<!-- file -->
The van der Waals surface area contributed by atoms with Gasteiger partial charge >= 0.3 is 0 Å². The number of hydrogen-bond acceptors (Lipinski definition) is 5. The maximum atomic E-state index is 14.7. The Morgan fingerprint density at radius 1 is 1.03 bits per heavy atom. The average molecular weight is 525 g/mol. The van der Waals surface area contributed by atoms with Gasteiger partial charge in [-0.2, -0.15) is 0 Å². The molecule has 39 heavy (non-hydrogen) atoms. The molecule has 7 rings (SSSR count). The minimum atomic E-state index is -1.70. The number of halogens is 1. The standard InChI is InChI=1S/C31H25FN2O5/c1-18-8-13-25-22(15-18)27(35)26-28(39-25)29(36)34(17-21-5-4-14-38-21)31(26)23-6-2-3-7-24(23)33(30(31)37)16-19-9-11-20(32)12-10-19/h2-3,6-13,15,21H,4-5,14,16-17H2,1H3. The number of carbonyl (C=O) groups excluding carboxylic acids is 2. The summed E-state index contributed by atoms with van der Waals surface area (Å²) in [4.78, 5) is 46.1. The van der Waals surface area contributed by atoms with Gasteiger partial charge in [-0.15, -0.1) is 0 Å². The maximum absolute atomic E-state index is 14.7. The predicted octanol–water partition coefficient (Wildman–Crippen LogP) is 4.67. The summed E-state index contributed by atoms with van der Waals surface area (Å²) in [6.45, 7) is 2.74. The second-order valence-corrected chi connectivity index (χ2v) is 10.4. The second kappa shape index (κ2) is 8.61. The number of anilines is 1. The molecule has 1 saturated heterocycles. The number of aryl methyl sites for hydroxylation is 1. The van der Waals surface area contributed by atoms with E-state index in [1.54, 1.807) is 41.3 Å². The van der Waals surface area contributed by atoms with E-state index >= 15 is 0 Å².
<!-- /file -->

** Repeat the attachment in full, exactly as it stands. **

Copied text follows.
The van der Waals surface area contributed by atoms with Gasteiger partial charge >= 0.3 is 0 Å². The number of hydrogen-bond acceptors (Lipinski definition) is 5. The maximum atomic E-state index is 14.7. The Morgan fingerprint density at radius 1 is 1.03 bits per heavy atom. The average molecular weight is 525 g/mol. The van der Waals surface area contributed by atoms with Gasteiger partial charge in [-0.2, -0.15) is 0 Å². The molecule has 39 heavy (non-hydrogen) atoms. The molecule has 7 rings (SSSR count). The minimum atomic E-state index is -1.70. The number of halogens is 1. The standard InChI is InChI=1S/C31H25FN2O5/c1-18-8-13-25-22(15-18)27(35)26-28(39-25)29(36)34(17-21-5-4-14-38-21)31(26)23-6-2-3-7-24(23)33(30(31)37)16-19-9-11-20(32)12-10-19/h2-3,6-13,15,21H,4-5,14,16-17H2,1H3. The number of carbonyl (C=O) groups excluding carboxylic acids is 2. The summed E-state index contributed by atoms with van der Waals surface area (Å²) in [4.78, 5) is 46.1. The van der Waals surface area contributed by atoms with Gasteiger partial charge in [-0.15, -0.1) is 0 Å². The maximum absolute atomic E-state index is 14.7. The predicted octanol–water partition coefficient (Wildman–Crippen LogP) is 4.67. The summed E-state index contributed by atoms with van der Waals surface area (Å²) in [6.45, 7) is 2.74. The second-order valence-corrected chi connectivity index (χ2v) is 10.4. The second kappa shape index (κ2) is 8.61. The number of anilines is 1. The molecule has 1 saturated heterocycles. The number of aryl methyl sites for hydroxylation is 1. The van der Waals surface area contributed by atoms with E-state index in [1.54, 1.807) is 41.3 Å². The van der Waals surface area contributed by atoms with E-state index >= 15 is 0 Å².